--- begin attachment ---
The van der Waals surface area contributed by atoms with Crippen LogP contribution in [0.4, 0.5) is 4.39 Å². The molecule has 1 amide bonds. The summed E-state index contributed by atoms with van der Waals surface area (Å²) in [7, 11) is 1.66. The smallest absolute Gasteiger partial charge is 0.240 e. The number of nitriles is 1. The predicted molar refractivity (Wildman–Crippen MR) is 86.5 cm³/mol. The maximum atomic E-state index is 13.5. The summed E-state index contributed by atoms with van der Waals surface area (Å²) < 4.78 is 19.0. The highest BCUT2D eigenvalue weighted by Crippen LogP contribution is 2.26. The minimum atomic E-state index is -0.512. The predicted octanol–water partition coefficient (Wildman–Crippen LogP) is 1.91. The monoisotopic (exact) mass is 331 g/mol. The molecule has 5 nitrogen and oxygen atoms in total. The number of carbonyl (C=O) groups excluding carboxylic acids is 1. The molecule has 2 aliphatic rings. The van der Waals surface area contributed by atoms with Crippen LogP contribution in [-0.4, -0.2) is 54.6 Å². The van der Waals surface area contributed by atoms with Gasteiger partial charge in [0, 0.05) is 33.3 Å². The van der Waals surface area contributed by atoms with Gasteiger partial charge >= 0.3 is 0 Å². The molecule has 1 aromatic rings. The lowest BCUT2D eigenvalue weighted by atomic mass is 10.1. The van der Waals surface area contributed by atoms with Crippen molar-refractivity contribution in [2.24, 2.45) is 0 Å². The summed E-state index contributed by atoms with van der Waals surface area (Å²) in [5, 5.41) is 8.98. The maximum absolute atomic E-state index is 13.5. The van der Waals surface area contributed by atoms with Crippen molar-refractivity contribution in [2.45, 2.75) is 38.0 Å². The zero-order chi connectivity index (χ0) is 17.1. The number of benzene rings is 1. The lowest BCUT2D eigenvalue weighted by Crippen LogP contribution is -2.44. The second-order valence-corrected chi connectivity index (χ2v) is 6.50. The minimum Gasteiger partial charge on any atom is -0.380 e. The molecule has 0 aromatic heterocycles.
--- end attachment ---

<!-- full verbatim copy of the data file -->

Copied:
The van der Waals surface area contributed by atoms with Crippen LogP contribution in [0.4, 0.5) is 4.39 Å². The molecule has 1 amide bonds. The summed E-state index contributed by atoms with van der Waals surface area (Å²) in [7, 11) is 1.66. The smallest absolute Gasteiger partial charge is 0.240 e. The number of nitriles is 1. The predicted molar refractivity (Wildman–Crippen MR) is 86.5 cm³/mol. The maximum atomic E-state index is 13.5. The summed E-state index contributed by atoms with van der Waals surface area (Å²) < 4.78 is 19.0. The highest BCUT2D eigenvalue weighted by Crippen LogP contribution is 2.26. The minimum atomic E-state index is -0.512. The predicted octanol–water partition coefficient (Wildman–Crippen LogP) is 1.91. The monoisotopic (exact) mass is 331 g/mol. The molecule has 5 nitrogen and oxygen atoms in total. The number of carbonyl (C=O) groups excluding carboxylic acids is 1. The molecule has 2 aliphatic rings. The van der Waals surface area contributed by atoms with Crippen LogP contribution in [-0.4, -0.2) is 54.6 Å². The van der Waals surface area contributed by atoms with Gasteiger partial charge in [0, 0.05) is 33.3 Å². The van der Waals surface area contributed by atoms with Gasteiger partial charge >= 0.3 is 0 Å². The molecule has 1 aromatic rings. The lowest BCUT2D eigenvalue weighted by atomic mass is 10.1. The van der Waals surface area contributed by atoms with Crippen molar-refractivity contribution in [2.24, 2.45) is 0 Å². The summed E-state index contributed by atoms with van der Waals surface area (Å²) in [5, 5.41) is 8.98. The maximum absolute atomic E-state index is 13.5. The van der Waals surface area contributed by atoms with Crippen molar-refractivity contribution in [2.45, 2.75) is 38.0 Å². The zero-order chi connectivity index (χ0) is 17.1. The number of benzene rings is 1. The lowest BCUT2D eigenvalue weighted by Crippen LogP contribution is -2.44. The second-order valence-corrected chi connectivity index (χ2v) is 6.50. The minimum Gasteiger partial charge on any atom is -0.380 e. The molecule has 0 aromatic heterocycles.